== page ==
I am a book historian and digital humanist focusing on Latin American print culture. More specifically, my research centers on twentieth-century Latin American literature, descriptive bibliography, book history, and questions of access and maintenance surrounding both digital and print cultures.
My first monograph, Borges and the Literary Marketplace (Yale University Press, 2021), considers the marked presence of books, periodicals, and other print mediums in Jorge Luis Borges’s life by analyzing the physical features of his publications, which I read through the lens of analytical bibliography and material studies. By looking comprehensively at Borges's publications and editorial work from the 1930s to the 1950s, I argue that his various jobs in the publishing industry changed not only what people read, but how people read.
My current project, Taking a Page from their Books, examines how international publishing firms in the Global North capitalized on the economic, political, and cultural opportunities available to them in the book industry in the Global South, specifically developing countries in Latin America. In particular, I provide a series of case study of different foreign publishers who became key figures in Latin American book production during this period. Through a careful analysis of these specific firms, my book reveals the various and nuanced factors (economic, political, literary, and ideological) that shaped the activities and commercial successes of publishers from the Global North in Latin America.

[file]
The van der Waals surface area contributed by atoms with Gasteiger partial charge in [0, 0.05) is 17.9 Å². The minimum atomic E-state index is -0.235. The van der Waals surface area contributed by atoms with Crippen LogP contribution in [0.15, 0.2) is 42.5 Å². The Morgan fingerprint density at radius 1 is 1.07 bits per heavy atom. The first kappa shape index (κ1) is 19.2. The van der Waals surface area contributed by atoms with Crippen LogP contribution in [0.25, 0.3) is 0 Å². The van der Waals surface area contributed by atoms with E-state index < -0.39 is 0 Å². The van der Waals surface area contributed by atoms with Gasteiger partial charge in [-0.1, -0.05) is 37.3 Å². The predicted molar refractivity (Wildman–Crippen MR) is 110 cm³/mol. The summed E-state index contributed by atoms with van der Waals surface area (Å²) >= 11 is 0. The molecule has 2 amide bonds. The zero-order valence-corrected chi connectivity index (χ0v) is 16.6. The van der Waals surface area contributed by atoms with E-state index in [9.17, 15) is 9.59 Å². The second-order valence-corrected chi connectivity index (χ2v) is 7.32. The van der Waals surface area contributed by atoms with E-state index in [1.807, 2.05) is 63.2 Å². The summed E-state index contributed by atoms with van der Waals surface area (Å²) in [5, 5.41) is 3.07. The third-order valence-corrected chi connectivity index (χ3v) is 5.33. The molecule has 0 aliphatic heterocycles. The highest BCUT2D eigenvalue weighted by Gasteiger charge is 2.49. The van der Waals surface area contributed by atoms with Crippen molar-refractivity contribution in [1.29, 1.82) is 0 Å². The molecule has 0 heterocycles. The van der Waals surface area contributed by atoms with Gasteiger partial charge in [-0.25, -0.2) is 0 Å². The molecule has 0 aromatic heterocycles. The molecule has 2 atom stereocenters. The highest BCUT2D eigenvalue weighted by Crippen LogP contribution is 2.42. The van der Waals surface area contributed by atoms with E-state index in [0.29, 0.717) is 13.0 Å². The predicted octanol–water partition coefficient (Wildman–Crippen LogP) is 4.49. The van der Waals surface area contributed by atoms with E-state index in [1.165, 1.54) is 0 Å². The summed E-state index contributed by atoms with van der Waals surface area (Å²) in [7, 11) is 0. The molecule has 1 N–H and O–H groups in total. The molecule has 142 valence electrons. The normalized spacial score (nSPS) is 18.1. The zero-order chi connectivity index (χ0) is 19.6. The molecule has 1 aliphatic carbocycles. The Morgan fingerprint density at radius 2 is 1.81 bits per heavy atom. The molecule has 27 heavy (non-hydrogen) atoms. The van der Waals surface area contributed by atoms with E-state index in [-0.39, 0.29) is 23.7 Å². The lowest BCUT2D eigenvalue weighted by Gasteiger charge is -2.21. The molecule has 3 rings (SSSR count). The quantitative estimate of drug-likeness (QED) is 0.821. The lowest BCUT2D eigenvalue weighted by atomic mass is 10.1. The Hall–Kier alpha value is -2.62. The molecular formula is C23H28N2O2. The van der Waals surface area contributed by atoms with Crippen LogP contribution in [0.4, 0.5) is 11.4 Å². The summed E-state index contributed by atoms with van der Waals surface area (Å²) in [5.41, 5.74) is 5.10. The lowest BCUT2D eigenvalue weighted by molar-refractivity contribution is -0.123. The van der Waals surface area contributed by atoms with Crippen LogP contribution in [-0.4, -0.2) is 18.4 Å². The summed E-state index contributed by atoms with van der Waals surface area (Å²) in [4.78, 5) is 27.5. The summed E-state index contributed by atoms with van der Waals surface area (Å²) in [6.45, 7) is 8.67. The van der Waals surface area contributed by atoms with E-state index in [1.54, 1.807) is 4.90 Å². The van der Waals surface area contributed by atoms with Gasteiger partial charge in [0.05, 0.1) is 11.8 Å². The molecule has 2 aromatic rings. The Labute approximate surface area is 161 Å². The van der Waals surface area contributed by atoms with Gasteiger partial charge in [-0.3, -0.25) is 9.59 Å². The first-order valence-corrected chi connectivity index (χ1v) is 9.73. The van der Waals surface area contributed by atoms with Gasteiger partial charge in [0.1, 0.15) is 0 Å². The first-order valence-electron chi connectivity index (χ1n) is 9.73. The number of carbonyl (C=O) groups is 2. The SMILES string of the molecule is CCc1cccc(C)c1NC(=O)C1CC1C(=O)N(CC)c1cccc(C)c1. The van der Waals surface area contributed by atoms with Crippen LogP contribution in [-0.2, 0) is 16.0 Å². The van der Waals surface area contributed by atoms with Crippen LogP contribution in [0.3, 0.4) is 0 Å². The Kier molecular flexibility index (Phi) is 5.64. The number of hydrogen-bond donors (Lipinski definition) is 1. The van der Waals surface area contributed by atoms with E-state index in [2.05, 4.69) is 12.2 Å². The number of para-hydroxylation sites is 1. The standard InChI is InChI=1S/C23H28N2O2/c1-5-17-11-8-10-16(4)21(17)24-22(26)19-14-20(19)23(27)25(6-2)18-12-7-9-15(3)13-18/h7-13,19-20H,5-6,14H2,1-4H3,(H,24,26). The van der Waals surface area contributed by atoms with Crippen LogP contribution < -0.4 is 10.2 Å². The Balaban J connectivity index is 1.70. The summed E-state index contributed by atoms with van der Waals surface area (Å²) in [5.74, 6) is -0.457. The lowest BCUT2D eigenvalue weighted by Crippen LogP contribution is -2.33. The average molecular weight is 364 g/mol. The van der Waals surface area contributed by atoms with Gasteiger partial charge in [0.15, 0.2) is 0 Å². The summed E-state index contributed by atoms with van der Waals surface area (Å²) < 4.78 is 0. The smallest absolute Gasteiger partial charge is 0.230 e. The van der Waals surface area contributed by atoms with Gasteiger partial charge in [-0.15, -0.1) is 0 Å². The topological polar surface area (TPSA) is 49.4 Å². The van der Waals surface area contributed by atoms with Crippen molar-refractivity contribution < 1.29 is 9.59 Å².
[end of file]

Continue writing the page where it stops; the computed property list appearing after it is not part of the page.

Ph.D. University of Virginia, Spanish
- Major Area: Latin American Literature & Cultural Studies; Minor Area: Analytical bibliography
M.A. University of Wisconsin, Madison, Spanish Literature
B.A. Loyola University Maryland, English, Spanish, Art History (Minor)
Awards, Honors and Recognitions
Since a central part of my research involves the analysis of the physical features of books, I am also an avid book collector. You can read more about my (prize-winning!) collection here: